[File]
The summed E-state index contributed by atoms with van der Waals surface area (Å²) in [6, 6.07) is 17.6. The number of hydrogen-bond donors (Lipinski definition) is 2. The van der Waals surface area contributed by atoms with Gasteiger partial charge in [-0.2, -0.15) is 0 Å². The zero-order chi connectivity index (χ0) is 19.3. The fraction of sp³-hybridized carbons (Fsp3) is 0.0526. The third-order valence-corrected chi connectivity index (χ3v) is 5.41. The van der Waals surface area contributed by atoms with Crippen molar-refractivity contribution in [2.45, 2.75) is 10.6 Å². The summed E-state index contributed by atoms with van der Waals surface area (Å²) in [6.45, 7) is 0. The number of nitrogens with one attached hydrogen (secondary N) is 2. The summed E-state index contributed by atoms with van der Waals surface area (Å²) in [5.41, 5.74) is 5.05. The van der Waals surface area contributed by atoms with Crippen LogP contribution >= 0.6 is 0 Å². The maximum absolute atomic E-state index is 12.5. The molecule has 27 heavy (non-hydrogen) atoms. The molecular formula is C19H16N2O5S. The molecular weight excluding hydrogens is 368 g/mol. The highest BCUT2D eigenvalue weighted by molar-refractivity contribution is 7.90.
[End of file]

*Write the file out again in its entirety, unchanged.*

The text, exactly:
The summed E-state index contributed by atoms with van der Waals surface area (Å²) in [6, 6.07) is 17.6. The number of hydrogen-bond donors (Lipinski definition) is 2. The van der Waals surface area contributed by atoms with Gasteiger partial charge in [-0.2, -0.15) is 0 Å². The zero-order chi connectivity index (χ0) is 19.3. The fraction of sp³-hybridized carbons (Fsp3) is 0.0526. The third-order valence-corrected chi connectivity index (χ3v) is 5.41. The van der Waals surface area contributed by atoms with Crippen molar-refractivity contribution in [2.45, 2.75) is 10.6 Å². The summed E-state index contributed by atoms with van der Waals surface area (Å²) in [6.45, 7) is 0. The number of nitrogens with one attached hydrogen (secondary N) is 2. The summed E-state index contributed by atoms with van der Waals surface area (Å²) in [5.41, 5.74) is 5.05. The van der Waals surface area contributed by atoms with Crippen LogP contribution >= 0.6 is 0 Å². The maximum absolute atomic E-state index is 12.5. The molecule has 27 heavy (non-hydrogen) atoms. The molecular formula is C19H16N2O5S. The molecular weight excluding hydrogens is 368 g/mol. The highest BCUT2D eigenvalue weighted by molar-refractivity contribution is 7.90.